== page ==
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R v Kingston [1994] 3 WLR 519 House of Lords

Kingston had a business dispute with a couple. They employed Penn to gain some damaging information on Kingston in order to blackmail him. Kingston was homosexual with paedophiliac predilections. Penn invited a 15 year old boy to his room and gave him a soporific drug in his drink. The boy remembers nothing from the time of sitting drinking the drink on Penn's bed until waking the next morning. Penn then invited Kingston to the room and drugged his drink without his knowledge. Penn and Kingston then both engaged in gross sexual acts with the unconscious boy. Penn recorded the events and took photographs. Kingston was charged with indecent assault on a youth. At his trial the judge directed the jury:

"In deciding whether Kingston intended to commit this offence, you must take into account any findings that you may make that he was affected by drugs. If you think that because he was so affected by drugs he did not intend or may not have intended to commit an indecent assault upon [D.C.], then you must acquit him; but if you are sure that despite the effect of any drugs that he might have been slipped - and it is for you to find whether he was drugged or not - this part of the case is proved, because a drugged intent is still an intent. So intention is crucial, intention at the time; and, of course, members of the jury, you will bear in mind there is a distinction between intention at the time and a lack of memory as to what happened after the time. "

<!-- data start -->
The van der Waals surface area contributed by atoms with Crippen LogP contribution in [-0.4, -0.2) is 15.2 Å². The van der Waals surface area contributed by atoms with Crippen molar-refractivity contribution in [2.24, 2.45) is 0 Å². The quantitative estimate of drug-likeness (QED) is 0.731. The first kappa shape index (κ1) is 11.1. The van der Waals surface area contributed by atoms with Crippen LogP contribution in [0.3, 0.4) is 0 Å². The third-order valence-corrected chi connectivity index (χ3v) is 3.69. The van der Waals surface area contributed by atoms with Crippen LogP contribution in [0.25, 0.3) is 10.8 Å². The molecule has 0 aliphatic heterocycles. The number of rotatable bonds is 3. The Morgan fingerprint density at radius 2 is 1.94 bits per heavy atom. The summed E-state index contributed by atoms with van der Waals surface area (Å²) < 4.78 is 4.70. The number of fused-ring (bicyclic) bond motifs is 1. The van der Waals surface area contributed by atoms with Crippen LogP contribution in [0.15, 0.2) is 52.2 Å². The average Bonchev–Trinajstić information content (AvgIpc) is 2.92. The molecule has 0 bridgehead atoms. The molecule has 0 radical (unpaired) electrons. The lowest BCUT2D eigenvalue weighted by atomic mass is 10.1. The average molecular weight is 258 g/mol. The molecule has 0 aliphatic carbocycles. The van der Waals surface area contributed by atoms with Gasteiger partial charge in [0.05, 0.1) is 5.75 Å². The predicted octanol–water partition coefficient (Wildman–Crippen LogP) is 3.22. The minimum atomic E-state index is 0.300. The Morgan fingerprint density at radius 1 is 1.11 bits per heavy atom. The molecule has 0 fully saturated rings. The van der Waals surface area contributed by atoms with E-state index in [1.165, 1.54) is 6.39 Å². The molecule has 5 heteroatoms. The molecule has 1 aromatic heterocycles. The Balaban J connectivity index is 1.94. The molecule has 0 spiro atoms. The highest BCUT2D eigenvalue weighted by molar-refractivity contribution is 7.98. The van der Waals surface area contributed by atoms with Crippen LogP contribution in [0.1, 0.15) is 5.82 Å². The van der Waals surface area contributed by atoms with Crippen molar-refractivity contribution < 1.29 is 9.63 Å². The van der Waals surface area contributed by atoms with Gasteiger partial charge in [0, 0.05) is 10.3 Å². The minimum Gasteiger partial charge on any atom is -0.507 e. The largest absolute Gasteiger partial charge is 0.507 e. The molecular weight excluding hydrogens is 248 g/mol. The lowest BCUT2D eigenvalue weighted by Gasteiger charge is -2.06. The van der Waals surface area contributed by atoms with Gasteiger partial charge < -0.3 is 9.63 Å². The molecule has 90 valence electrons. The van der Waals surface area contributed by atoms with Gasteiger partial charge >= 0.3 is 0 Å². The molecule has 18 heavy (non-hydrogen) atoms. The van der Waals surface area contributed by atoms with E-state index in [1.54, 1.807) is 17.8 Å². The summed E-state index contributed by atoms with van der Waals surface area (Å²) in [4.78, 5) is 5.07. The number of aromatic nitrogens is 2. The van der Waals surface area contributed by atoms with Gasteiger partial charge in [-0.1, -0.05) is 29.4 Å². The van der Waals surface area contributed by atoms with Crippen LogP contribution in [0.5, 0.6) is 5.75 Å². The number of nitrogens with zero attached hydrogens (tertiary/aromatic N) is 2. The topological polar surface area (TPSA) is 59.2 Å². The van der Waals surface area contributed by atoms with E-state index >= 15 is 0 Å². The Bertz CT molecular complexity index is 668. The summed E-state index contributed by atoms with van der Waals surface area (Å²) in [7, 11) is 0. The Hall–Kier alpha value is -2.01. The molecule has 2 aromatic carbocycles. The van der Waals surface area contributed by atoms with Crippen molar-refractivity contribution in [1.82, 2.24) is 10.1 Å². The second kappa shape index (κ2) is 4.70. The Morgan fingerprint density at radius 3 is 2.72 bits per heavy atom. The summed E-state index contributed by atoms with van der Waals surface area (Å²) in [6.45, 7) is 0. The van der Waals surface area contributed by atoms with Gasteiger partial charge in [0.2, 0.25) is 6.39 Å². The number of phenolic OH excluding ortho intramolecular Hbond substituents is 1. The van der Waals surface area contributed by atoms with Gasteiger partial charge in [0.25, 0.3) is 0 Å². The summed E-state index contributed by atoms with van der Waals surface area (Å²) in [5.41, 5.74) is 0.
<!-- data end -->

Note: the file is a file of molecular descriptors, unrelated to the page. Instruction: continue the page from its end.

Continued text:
The jury convicted him and he appealed to the Court of Appeal where his conviction was quashed.

Lord Taylor CJ:

"However, the purpose of the criminal law is to inhibit, by proscription and by penal sanction, anti-social acts which individuals may otherwise commit. Its unspoken premise is that people may have tendencies and impulses to do those things which are considered sufficiently objectionable to be forbidden. Having paedophiliac inclinations and desires is not proscribed; putting them into practice is. If the sole reason why the threshold between the two has been crossed is or may have been that the inhibition which the law requires has been removed by the clandestine act of a third party, the purposes of the criminal law are not served by nevertheless holding that the person performing the act is guilty of an offence. A man is not responsible for a condition produced 'by stratagem, or the fraud of another."

The prosecution appealed to the Lords.


Appeal allowed. There is no principle of English law which allows a defence based on involuntary intoxication where the defendant is found to have the necessary mens rea for the crime. The prosecution had established the defendant had the necessary intent for the crime - a drunken intent is still an intent.
Back to lecture outline on intoxication and criminal liability